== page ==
It Might Be Time To Take
A SWOT At Your VO Biz
By Gregory Houser
No ... that's not a spelling error you just saw in the headline.
If you think about it, there have been a LOT of recent articles about looking at your business, figuring out whether or not your VO business is an actual business or a hobby, whether or not your brand is dead, understanding the producer's puzzle, the top 10 mistakes that you can make, and even about concentrating on the business's share of wallet vs. share of market.
All written by professional voice actors who are known in the business, who are very talented, and who are all absolutely correct.
HOW TO APPLY ...
But are these articles actually dealing with any issues you face with your business?
The short answer is yes, but the long answer is that you probably don't realize it. I'm here to help you with that.
How? Well, let's take a SWOT at your business.
Again ... that's not a misspelling.
THE SWOT TOOL
A SWOT is a strategic planning analysis tool that is used on projects or business ventures (like yours).
If you've never had to use one - let alone think of the phrase "strategic planning" - there's no need to worry, as this is pretty simple stuff. We just want to think about your:
I'd love to take credit for this little idea, I really would.
Albert Humphrey came up with the idea while teaching at Stanford University, yet the important thing isn't how SWOT came to be, but how we can use it in our business activities.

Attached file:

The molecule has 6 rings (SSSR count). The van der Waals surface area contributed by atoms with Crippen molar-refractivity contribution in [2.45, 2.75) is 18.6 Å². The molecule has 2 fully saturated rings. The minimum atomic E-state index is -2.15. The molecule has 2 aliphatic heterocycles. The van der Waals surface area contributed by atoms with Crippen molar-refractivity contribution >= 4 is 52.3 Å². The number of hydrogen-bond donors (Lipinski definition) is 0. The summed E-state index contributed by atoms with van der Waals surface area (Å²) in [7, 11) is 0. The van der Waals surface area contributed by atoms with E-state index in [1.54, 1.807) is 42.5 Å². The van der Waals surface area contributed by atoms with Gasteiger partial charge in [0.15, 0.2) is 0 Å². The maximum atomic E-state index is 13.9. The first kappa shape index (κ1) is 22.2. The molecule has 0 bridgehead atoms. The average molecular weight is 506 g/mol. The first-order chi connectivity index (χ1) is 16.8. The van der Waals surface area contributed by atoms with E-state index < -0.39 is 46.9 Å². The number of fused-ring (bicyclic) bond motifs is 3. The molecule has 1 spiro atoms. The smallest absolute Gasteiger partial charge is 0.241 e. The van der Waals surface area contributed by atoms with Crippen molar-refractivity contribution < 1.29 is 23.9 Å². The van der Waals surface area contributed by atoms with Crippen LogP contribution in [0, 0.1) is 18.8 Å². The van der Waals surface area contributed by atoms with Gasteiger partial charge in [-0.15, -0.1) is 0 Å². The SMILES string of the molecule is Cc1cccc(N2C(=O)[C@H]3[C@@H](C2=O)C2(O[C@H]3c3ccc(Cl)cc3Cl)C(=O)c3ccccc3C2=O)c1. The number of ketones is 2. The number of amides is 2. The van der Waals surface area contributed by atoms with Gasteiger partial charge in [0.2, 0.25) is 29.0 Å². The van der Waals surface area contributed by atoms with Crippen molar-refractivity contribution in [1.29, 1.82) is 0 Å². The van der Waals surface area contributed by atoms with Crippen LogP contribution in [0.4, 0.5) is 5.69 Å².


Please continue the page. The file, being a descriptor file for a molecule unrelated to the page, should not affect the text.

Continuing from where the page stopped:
This requires us to be very honest with our analysis (or to bring in someone we trust if it's known that we'll have observational bias), to identify an objective for our business, and then to list out the following:
SO ... WHAT?
I'm sure you're thinking "This is great, but what can it actually do for me?"
Well that's also pretty simple if you think about it.
Once we've identified an objective for our business, then identified the specific quadrants of a SWOT analysis, we need to examine the following:
EVEN FOR COPY!
To use an example, Keith David is known to use the following method of SWOT analysis while auditioning a piece of copy (and I'll bet you that he didn't know there was a name to the technique either).
He'll look at the specs for the copy and cross off each descriptive word that he feels is part of his nature (identifying the Strengths).
He then looks at what remains and picks a few that he wants to concentrate on as his choice for his read (identifying and focusing on his Weaknesses in order to improve them).
This affords him the Opportunity to take the copy in a direction he may not be accustomed to, or at the least uses often.
By doing so, he's showing himself to be a more versatile actor and reducing the Threat of not booking the job.
Obviously this is a very simplistic example, but we can take the model and use it for more complex matters, such as running one's own voice-over business.
The fact is that we use these strategies nearly every day, but most of us have never identified them or seen the relationship identified by a SWOT analysis.
I hope you'll find a way to take the principle and successfully use it in your own ventures.
Gregory Houser is a Philadelphia-based voice talent whose voice-over credits range from technical, medical and corporate narrations to commercials, web audio, and charity institutions for clients such as Lockheed Martin, Pennsylvania State University, AstraZeneca, and others. He holds advanced degrees in Trusted Computing and Information Science, in addition to being ISC2- and GIAC-certified, skills which he brings to his blog: A man, a martini, and a lot of microphones.
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